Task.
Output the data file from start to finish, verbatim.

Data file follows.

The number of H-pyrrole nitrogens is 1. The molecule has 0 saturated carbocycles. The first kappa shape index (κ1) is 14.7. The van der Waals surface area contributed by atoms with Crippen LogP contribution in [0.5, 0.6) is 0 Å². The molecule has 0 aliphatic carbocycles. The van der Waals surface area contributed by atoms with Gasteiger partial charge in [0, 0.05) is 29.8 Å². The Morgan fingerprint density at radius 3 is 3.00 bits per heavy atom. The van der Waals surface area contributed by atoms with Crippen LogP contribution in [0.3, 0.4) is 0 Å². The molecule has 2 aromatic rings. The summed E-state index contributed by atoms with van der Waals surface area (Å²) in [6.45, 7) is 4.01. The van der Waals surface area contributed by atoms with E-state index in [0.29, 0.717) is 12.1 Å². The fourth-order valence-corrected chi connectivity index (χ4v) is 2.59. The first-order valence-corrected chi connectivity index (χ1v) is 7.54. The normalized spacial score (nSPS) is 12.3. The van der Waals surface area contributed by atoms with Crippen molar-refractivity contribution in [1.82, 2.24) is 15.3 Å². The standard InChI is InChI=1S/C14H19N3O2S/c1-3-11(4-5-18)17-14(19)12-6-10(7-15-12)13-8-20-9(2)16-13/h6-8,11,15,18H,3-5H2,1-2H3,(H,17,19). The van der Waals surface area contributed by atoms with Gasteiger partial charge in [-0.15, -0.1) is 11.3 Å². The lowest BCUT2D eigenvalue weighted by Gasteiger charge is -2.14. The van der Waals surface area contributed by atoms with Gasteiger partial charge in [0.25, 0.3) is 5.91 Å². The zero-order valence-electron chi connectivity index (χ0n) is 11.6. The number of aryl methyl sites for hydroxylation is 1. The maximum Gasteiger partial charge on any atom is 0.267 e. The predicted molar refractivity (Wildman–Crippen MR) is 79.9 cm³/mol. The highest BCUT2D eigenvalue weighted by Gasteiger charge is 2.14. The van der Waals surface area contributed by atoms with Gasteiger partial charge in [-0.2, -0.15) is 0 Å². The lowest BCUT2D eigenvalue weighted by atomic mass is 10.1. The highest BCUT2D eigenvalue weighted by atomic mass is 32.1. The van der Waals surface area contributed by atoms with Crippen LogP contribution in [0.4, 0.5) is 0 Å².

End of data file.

The number of H-pyrrole nitrogens is 1. The molecule has 0 saturated carbocycles. The first kappa shape index (κ1) is 14.7. The van der Waals surface area contributed by atoms with Crippen LogP contribution in [0.5, 0.6) is 0 Å². The molecule has 0 aliphatic carbocycles. The van der Waals surface area contributed by atoms with Gasteiger partial charge in [0, 0.05) is 29.8 Å². The Morgan fingerprint density at radius 3 is 3.00 bits per heavy atom. The van der Waals surface area contributed by atoms with Crippen LogP contribution in [0.3, 0.4) is 0 Å². The molecule has 2 aromatic rings. The summed E-state index contributed by atoms with van der Waals surface area (Å²) in [6.45, 7) is 4.01. The van der Waals surface area contributed by atoms with E-state index in [0.29, 0.717) is 12.1 Å². The fourth-order valence-corrected chi connectivity index (χ4v) is 2.59. The first-order valence-corrected chi connectivity index (χ1v) is 7.54. The normalized spacial score (nSPS) is 12.3. The van der Waals surface area contributed by atoms with Crippen molar-refractivity contribution in [1.82, 2.24) is 15.3 Å². The standard InChI is InChI=1S/C14H19N3O2S/c1-3-11(4-5-18)17-14(19)12-6-10(7-15-12)13-8-20-9(2)16-13/h6-8,11,15,18H,3-5H2,1-2H3,(H,17,19). The van der Waals surface area contributed by atoms with Gasteiger partial charge in [-0.15, -0.1) is 11.3 Å². The lowest BCUT2D eigenvalue weighted by Gasteiger charge is -2.14. The van der Waals surface area contributed by atoms with Gasteiger partial charge in [0.25, 0.3) is 5.91 Å². The zero-order valence-electron chi connectivity index (χ0n) is 11.6. The number of aryl methyl sites for hydroxylation is 1. The maximum Gasteiger partial charge on any atom is 0.267 e. The predicted molar refractivity (Wildman–Crippen MR) is 79.9 cm³/mol. The highest BCUT2D eigenvalue weighted by Gasteiger charge is 2.14. The van der Waals surface area contributed by atoms with Gasteiger partial charge in [-0.2, -0.15) is 0 Å². The lowest BCUT2D eigenvalue weighted by atomic mass is 10.1. The highest BCUT2D eigenvalue weighted by atomic mass is 32.1. The van der Waals surface area contributed by atoms with Crippen LogP contribution in [0.4, 0.5) is 0 Å².